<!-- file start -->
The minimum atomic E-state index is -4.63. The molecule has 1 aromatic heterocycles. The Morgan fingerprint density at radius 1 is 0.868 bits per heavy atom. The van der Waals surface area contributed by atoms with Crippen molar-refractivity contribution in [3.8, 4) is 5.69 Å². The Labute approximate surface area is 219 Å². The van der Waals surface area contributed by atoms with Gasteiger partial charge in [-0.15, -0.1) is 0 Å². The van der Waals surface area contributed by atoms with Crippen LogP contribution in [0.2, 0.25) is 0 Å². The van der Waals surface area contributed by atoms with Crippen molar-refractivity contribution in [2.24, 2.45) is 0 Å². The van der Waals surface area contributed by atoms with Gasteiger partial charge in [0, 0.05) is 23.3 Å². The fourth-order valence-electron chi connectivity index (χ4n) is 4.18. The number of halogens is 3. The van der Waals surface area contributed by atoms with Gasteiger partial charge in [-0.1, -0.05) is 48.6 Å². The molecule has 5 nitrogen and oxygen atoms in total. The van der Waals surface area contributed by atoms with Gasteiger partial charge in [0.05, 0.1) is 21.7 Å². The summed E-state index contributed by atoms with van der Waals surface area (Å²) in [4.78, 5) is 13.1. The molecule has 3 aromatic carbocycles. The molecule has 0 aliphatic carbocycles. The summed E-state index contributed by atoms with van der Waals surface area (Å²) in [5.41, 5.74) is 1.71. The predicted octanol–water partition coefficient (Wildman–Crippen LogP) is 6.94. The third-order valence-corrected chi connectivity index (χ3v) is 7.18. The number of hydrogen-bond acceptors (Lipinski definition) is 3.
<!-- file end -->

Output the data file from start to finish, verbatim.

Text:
The minimum atomic E-state index is -4.63. The molecule has 1 aromatic heterocycles. The Morgan fingerprint density at radius 1 is 0.868 bits per heavy atom. The van der Waals surface area contributed by atoms with Crippen molar-refractivity contribution in [3.8, 4) is 5.69 Å². The Labute approximate surface area is 219 Å². The van der Waals surface area contributed by atoms with Gasteiger partial charge in [-0.15, -0.1) is 0 Å². The van der Waals surface area contributed by atoms with Crippen LogP contribution in [0.2, 0.25) is 0 Å². The van der Waals surface area contributed by atoms with Crippen molar-refractivity contribution in [2.24, 2.45) is 0 Å². The van der Waals surface area contributed by atoms with Gasteiger partial charge in [0, 0.05) is 23.3 Å². The fourth-order valence-electron chi connectivity index (χ4n) is 4.18. The number of halogens is 3. The van der Waals surface area contributed by atoms with Gasteiger partial charge in [-0.1, -0.05) is 48.6 Å². The molecule has 5 nitrogen and oxygen atoms in total. The van der Waals surface area contributed by atoms with Gasteiger partial charge in [0.05, 0.1) is 21.7 Å². The summed E-state index contributed by atoms with van der Waals surface area (Å²) in [4.78, 5) is 13.1. The molecule has 3 aromatic carbocycles. The molecule has 0 aliphatic carbocycles. The summed E-state index contributed by atoms with van der Waals surface area (Å²) in [5.41, 5.74) is 1.71. The predicted octanol–water partition coefficient (Wildman–Crippen LogP) is 6.94. The third-order valence-corrected chi connectivity index (χ3v) is 7.18. The number of hydrogen-bond acceptors (Lipinski definition) is 3.